Archive for February, 2019

10 myths about fussy eating

 cartoon baby crop

MYTH #1: CHILDREN ARE NATURALLY FUSSY. WE JUST HAVE TO GRIN AND BEAR IT.

Children can have an innate preference for and wariness of certain foods – but it is our behaviour and reaction to our children’s eating that has the most powerful impact of all! That is what determines whether they become a fussy eater or not.

 

MYTH #2: IT’S JUST A PHASE. THEY’LL GROW OUT OF IT.
Many children do grow out of fussy eating – but often not until they’re in double figures. That’s thousands of stressy mealtimes to get through before then.

 

MYTH #3: I NEED TO FIND SOME GOOD RECIPES THAT THEY’LL EAT.
Trying new recipes and offering your child different meals is great, but it’s not a case of finding the ‘right’ food. Fussy eating doesn’t start because they don’t like the food. It starts when they realise it gets them huge amounts of power and attention!

 

MYTH #4: IT’S OKAY TO DO WHATEVER WORKS TO GET THEM TO EAT SOMETHING.
Encouraging, pestering, nagging, praising or bribing your child may get a few more peas or spoonfuls of rice into them – one slow, painful meal at at time – but you’re simply inviting them to an ongoing power battle. One they can win more easily than you!

 

MYTH #5: I NEED TO BUY CHILD-FRIENDLY FOOD.
Your child may enjoy carrot from a squeezy pouch or be enticed by Peppa Pig pasta, but these type of foods give them the message that children don’t – or can’t – eat the same food as adults. So they encourage, not discourage fussy eating.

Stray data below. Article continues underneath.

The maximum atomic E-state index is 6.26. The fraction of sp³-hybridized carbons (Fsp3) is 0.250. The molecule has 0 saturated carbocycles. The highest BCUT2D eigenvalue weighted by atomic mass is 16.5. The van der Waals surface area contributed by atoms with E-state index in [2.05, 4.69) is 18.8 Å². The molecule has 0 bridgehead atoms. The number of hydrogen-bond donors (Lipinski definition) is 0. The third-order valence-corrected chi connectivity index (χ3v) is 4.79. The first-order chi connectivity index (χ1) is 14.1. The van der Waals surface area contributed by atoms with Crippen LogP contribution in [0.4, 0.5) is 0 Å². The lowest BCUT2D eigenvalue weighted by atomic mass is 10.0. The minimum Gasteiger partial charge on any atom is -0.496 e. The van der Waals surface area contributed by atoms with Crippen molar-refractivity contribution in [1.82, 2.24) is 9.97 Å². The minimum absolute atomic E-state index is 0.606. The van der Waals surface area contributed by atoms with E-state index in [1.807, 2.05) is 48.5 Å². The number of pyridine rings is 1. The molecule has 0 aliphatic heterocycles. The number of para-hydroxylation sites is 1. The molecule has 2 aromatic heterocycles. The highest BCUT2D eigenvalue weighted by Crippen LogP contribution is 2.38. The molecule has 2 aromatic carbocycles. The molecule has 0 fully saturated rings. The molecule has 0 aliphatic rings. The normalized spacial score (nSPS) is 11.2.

MYTH #6: I NEED TO CUT OUT SNACKS SO THEY’RE HUNGRIER AT MEALTIMES.
This can make for one miserable, difficult-to-manage child in the lead-up to lunch or dinner – and therefore make mealtimes worse, not better.

 

MYTH #7: I NEED TO MAKE FOOD FUN.
A good dose of fun around food is a positive thing but making smiley faces with veg on top of a pizza or shaping mashed potato into a hedgehog won’t solve fussy eating. Kids soon twig that it’s just another way of trying to get them to eat something!

 

MYTH #8: THERE’S NO POINT IN GIVING MY CHILD A FOOD I KNOW THEY WON’T EAT. IT JUST GETS WASTED.
Quite the contrary. If they don’t even see a food, they can’t become familiar and comfortable with it  – which is a vital step towards them actually eating it. The key is exposure, exposure, exposure. Keep giving them a tiny bit of a food whether they eat it or not. (Remember, they can’t eat a food that isn’t even there!)

 

MYTH #9: HIDING VEG IN A PASTA SAUCE OR SOUP IS THE ONLY WAY FORWARD.
If we don’t give our children the opportunity to see and get used to vegetables ‘in the flesh’, we have no hope of them eating them. Adding veg to recipes for extra goodness is fine, but don’t do it as alternative to presenting vegetables boldly and proudly.

 

MYTH #10: I JUST NEED SOME REALLY GOOD TIPS.
There is no magic wand you can wave to stop fussy eating overnight. But ‘starting again’ with a fresh new approach at mealtimes, if put into practice with a 100% consistency and commitment, will work – and with a typical fussy eater usually only takes a few months. What’s that in the timescale of a whole childhood?!

Find out how to do it at stopfussyeating.com